Meanwhile, no more than 10.2 percent of his offensive possessions ending in shots have come as a spot-up shooter in the last three years.
That number should skyrocket alongside the ball-dominant, drive-and-kick-inclined James as well as the passing-savvy Love.
Additional catch-and-shoot opportunities give Irving his first real chance to improve his efficiency and play within the ebb and flow of an offense rather than forcing the action. How quickly he adjusts to James—and how successful said adjustment is—will speak volumes about his star ceiling on a genuine contender.
Life in general becomes easier for Irving alongside James.
Gone are the days when he was responsible for everything, when he was thrown into the fray as an inexperienced boy expected to have the profound impact of a man.
"Everybody asks me if this is my year to be a leader ... I haven’t been so far though, not at all,” Irving told RealGM's Shams Charania. “I’ve just been a kid trying to figure it out. There’s no perfect way to be a leader, and coming in as a 19-year-old kid and having everything bearing on your shoulders, there are a lot of ups and downs."
Things are mostly looking up these days.
Irving has been gifted the mentor he's never had. James is his safety net. He's free to focus on basketball, improving as a scorer and defender, while James bears the championship cross Cleveland placed upon Irving's shoulders in 2011.
Free from those distractions, from those responsibilities, Irving has a chance to learn. Almost overnight, like Sports Illustrated's Chris Johnson explains, Irving's entire career has reversed course:
It wasn’t so long ago, you’ll recall, that Irving was rumored to be unhappy with his situation in Cleveland, with some raising questions over whether he’d refuse a long-term commitment and seek to play elsewhere. Now, after an eventful summer that saw the Cavaliers morph from punchline to powerhouse, Irving finds himself at the precipice of something he probably didn’t consider possible as recently as last season. Not in Cleveland. Irving will enter the upcoming season on a star-laden team with championship expectations -- the Cavs are Vegas favorites at 5/2 -- and no one is questioning Irving’s happiness.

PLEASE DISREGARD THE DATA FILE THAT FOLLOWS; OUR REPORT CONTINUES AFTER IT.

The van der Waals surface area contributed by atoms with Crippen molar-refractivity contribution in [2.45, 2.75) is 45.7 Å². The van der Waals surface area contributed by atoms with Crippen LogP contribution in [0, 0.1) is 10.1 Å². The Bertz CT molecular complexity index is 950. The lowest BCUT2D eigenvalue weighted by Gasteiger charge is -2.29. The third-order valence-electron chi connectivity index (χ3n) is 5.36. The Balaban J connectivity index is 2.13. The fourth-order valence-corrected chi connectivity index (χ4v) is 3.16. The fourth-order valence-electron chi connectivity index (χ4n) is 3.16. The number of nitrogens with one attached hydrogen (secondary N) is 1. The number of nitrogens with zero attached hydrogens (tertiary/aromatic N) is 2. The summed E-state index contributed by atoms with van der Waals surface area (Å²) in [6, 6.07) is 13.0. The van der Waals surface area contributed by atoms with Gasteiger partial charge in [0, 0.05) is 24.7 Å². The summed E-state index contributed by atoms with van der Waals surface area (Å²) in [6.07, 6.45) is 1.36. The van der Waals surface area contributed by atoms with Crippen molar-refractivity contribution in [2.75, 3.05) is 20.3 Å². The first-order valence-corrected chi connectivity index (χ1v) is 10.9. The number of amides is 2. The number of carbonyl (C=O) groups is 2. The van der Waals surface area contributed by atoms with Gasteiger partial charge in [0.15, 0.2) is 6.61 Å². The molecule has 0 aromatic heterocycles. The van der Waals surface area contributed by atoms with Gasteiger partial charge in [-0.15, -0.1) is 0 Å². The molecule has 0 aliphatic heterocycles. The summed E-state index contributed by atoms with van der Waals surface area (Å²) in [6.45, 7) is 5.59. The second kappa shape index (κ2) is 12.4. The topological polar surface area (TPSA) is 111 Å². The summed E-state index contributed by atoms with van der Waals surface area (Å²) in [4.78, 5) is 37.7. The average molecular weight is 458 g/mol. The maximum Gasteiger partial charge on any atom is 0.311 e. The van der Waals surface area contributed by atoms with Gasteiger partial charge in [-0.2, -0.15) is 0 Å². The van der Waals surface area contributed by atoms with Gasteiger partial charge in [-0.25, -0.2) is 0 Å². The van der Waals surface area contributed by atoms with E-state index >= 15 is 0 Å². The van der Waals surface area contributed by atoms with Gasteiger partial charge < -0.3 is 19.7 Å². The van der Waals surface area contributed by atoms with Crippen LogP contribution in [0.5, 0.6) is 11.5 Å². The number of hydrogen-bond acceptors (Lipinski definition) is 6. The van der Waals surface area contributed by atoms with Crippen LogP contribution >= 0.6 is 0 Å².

Manufactured storylines will still commandeer headlines whenever the Cavaliers are going through a rough patch. It's what happens to preordained superteams. The Miami Heat of the last four years, as well as the 2012-13 Los Angeles Lakers, can attest to that.
Only the difference is Irving won't be alone this time.
Where it was once Irving vs. the Cavaliers, it's now something different entirely.
There will be no debating his future in Cleveland. He's locked up for the next five years—next season, plus his extension. There will be no locker room turmoil that paints Irving as a villainous miscreant. James' Heat never stood for such assertions. His Cavaliers won't either.
All that's left to do for Irving, finally, is play and grow.
Out of Excuses
Ideal circumstances breed truth.
Moving forward with James—and Love—doesn't leave Irving in a pressure-free environment entirely. He has to back up his newfound wealth with results. No excuses.
There is no displacing blame for his own, individual success anymore. He has the supporting cast. He has the mentor. He has the coach (David Blatt). He has the money. He has the stability. There's nothing and no one left for him to need.
Will Kyrie Irving be better or worse alongside LeBron James?
He finally has everything.
“It’s great to have help. Tremendous help from LeBron,” Irving told The Washington Post's Michael Lee in early August. “To get a chance to play with him and learn from him will be a great experience for me.”
Playing with James will be equally revealing now that Irving finds himself with everything and everyone he's never had, and thus the means to identify himself as a genuine star or relative impostor no longer hiding behind three years of excuses.